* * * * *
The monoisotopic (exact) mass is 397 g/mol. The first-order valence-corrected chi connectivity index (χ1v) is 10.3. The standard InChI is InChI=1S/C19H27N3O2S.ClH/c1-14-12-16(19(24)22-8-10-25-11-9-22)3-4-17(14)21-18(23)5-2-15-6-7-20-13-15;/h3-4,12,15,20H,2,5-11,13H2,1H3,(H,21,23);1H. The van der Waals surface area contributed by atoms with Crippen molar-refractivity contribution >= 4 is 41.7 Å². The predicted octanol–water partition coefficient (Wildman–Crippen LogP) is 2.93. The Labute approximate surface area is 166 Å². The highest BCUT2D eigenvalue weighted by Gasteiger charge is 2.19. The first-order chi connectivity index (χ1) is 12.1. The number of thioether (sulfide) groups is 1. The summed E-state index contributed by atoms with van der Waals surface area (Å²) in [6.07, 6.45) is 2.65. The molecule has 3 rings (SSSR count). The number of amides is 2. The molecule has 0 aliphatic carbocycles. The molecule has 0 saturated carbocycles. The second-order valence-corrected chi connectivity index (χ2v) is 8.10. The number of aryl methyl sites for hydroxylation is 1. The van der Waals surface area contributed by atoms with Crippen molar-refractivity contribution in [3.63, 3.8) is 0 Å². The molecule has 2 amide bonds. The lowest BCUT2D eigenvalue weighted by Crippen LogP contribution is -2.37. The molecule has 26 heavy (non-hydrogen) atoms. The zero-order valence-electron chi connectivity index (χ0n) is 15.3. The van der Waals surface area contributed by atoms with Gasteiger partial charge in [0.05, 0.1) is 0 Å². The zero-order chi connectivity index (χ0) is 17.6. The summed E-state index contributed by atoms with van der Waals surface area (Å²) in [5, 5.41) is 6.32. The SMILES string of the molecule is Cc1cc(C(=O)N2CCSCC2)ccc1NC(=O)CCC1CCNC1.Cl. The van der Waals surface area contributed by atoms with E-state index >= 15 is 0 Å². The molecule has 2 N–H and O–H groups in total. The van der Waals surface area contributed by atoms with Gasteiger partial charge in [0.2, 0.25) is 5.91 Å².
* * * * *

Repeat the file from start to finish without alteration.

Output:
The monoisotopic (exact) mass is 397 g/mol. The first-order valence-corrected chi connectivity index (χ1v) is 10.3. The standard InChI is InChI=1S/C19H27N3O2S.ClH/c1-14-12-16(19(24)22-8-10-25-11-9-22)3-4-17(14)21-18(23)5-2-15-6-7-20-13-15;/h3-4,12,15,20H,2,5-11,13H2,1H3,(H,21,23);1H. The van der Waals surface area contributed by atoms with Crippen molar-refractivity contribution >= 4 is 41.7 Å². The predicted octanol–water partition coefficient (Wildman–Crippen LogP) is 2.93. The Labute approximate surface area is 166 Å². The highest BCUT2D eigenvalue weighted by Gasteiger charge is 2.19. The first-order chi connectivity index (χ1) is 12.1. The number of thioether (sulfide) groups is 1. The summed E-state index contributed by atoms with van der Waals surface area (Å²) in [6.07, 6.45) is 2.65. The molecule has 3 rings (SSSR count). The number of amides is 2. The molecule has 0 aliphatic carbocycles. The molecule has 0 saturated carbocycles. The second-order valence-corrected chi connectivity index (χ2v) is 8.10. The number of aryl methyl sites for hydroxylation is 1. The van der Waals surface area contributed by atoms with Crippen molar-refractivity contribution in [3.63, 3.8) is 0 Å². The molecule has 2 amide bonds. The lowest BCUT2D eigenvalue weighted by Crippen LogP contribution is -2.37. The molecule has 26 heavy (non-hydrogen) atoms. The zero-order valence-electron chi connectivity index (χ0n) is 15.3. The van der Waals surface area contributed by atoms with Gasteiger partial charge in [0.05, 0.1) is 0 Å². The zero-order chi connectivity index (χ0) is 17.6. The summed E-state index contributed by atoms with van der Waals surface area (Å²) in [5, 5.41) is 6.32. The SMILES string of the molecule is Cc1cc(C(=O)N2CCSCC2)ccc1NC(=O)CCC1CCNC1.Cl. The van der Waals surface area contributed by atoms with E-state index >= 15 is 0 Å². The molecule has 2 N–H and O–H groups in total. The van der Waals surface area contributed by atoms with Gasteiger partial charge in [0.2, 0.25) is 5.91 Å².